Manaakitanga – Mā wai e manaaki tēnei kaupapa?
Mana – Kei a wai te mana mō tēnei kaupapa?
Glossary of Māori terms
Appendix A: Timeline of developments in Māori research ethics
Appendix B: Māori Ethical Frameworks
Appendix C: Characteristics of Māori research

Hudson M, Milne M, Reynolds P, Russell K and Smith B (2010) Te Ara Tika. Guidelines for Māori research ethics: A framework for researchers and ethics committee members. Final Draft. Available at:

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Trust, Access and Sensitive Boundaries Between ‘Public’ and ‘Private’: A Returning Insider’s Experience of Research in Bulgaria (Papers: Milena I. Kremakova, 2014)0

Posted by Admin in on November 13, 2016

The article argues that social researchers need a critical, locally situated and historically informed understanding of the categories of ‘public’ and ‘private’, in particular when carrying out research in post-socialist Eastern Europe. Drawing on an ethnographic study of the working lives of Bulgarian maritime workers, the article discusses a range of ethical fieldwork dilemmas encountered while negotiating field access, maintaining relations with gatekeepers, recruiting participants, establishing rapport, interviewing, gaining access to documentary evidence and exiting the field. The analysis focuses on the conceptual and practical boundaries between the ‘public’ and the ‘private’ and highlights the entanglement of the public and private spheres. The notion of ‘returning insider’ is developed and the implications of the returning insider’s positionality are discussed in Bulgarian post-socialist context.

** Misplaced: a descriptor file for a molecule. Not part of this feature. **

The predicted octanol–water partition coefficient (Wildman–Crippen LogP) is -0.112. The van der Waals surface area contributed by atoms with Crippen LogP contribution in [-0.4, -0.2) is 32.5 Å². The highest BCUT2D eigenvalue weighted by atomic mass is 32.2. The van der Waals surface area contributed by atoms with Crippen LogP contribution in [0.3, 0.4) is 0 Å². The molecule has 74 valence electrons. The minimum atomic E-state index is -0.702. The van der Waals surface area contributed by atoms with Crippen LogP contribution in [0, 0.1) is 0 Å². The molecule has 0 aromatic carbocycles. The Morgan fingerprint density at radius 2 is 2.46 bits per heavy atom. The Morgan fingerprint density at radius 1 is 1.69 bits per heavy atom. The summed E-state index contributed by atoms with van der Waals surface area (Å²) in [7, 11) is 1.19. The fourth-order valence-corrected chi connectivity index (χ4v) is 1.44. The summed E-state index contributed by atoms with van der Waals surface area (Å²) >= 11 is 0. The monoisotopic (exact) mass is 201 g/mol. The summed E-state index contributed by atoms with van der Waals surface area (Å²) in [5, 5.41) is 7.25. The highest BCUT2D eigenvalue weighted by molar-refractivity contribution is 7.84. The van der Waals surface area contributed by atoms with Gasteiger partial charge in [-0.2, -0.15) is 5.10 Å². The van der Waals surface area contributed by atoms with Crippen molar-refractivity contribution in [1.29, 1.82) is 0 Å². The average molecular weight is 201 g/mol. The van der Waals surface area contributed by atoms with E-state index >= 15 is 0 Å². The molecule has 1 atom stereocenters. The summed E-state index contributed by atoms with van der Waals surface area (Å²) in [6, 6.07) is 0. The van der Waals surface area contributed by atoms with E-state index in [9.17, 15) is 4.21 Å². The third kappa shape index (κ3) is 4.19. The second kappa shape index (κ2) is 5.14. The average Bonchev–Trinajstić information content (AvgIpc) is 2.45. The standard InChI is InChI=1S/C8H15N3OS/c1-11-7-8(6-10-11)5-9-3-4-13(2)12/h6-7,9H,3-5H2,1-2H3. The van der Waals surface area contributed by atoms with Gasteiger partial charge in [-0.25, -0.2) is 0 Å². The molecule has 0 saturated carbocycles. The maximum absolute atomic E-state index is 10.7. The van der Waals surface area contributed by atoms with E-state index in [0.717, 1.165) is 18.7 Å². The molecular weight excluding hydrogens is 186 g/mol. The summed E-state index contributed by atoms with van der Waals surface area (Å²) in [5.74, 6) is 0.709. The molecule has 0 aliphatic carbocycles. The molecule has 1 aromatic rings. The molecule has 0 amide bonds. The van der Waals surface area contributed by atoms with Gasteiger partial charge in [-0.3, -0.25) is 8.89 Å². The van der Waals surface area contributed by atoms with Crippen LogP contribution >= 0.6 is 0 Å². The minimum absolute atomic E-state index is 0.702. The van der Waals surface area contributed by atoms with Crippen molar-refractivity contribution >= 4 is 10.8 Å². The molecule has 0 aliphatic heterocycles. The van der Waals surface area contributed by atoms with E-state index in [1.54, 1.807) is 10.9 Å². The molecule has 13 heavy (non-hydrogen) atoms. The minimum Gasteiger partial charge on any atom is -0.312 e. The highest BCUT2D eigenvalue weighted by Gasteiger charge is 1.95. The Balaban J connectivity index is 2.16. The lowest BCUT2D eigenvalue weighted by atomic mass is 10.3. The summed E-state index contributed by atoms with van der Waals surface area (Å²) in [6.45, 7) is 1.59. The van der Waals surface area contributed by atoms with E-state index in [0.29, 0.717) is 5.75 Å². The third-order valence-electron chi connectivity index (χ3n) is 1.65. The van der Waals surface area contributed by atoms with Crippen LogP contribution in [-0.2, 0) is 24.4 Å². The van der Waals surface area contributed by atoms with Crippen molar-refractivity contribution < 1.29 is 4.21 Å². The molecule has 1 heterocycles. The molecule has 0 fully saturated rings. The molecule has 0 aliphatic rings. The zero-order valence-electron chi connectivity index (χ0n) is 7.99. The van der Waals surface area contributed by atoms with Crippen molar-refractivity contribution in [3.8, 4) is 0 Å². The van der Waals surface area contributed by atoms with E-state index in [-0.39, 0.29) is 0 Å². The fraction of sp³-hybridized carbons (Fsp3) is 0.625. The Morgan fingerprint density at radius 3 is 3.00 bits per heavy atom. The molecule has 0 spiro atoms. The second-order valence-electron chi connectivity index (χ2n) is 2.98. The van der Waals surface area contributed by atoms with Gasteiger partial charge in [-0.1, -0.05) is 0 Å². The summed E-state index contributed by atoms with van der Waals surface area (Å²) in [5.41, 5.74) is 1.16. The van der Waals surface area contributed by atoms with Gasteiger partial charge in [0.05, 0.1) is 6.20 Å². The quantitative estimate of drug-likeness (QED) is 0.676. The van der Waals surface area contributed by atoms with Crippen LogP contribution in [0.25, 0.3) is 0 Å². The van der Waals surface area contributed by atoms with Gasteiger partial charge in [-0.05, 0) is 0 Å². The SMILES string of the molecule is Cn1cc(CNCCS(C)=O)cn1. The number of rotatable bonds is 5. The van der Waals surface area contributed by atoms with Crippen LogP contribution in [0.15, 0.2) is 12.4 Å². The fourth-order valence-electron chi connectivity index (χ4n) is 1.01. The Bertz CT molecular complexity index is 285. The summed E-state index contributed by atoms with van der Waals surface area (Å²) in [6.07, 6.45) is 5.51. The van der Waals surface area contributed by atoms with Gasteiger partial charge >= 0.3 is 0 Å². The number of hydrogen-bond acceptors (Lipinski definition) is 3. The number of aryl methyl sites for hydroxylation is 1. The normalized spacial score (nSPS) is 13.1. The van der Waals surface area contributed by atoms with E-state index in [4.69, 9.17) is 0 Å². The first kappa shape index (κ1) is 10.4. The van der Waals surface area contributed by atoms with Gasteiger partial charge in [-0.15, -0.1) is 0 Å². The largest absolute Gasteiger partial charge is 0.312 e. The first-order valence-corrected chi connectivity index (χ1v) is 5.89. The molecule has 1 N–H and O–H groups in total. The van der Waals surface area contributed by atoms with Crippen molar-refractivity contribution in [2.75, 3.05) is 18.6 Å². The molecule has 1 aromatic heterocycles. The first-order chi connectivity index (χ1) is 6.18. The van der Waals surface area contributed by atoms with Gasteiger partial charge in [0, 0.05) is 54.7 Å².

Keywords: Bulgaria, Eastern Europe, Ethnography, Maritime Labour, Post-Socialist, Research Ethics, ‘returning Insider’

Kremakova MI  (2014) Trust, Access and Sensitive Boundaries Between ‘Public’ and ‘Private’: A Returning Insider’s Experience of Research in Bulgaria. Sociological Research Online, 19(4). Article number 12. ISSN 1360-7804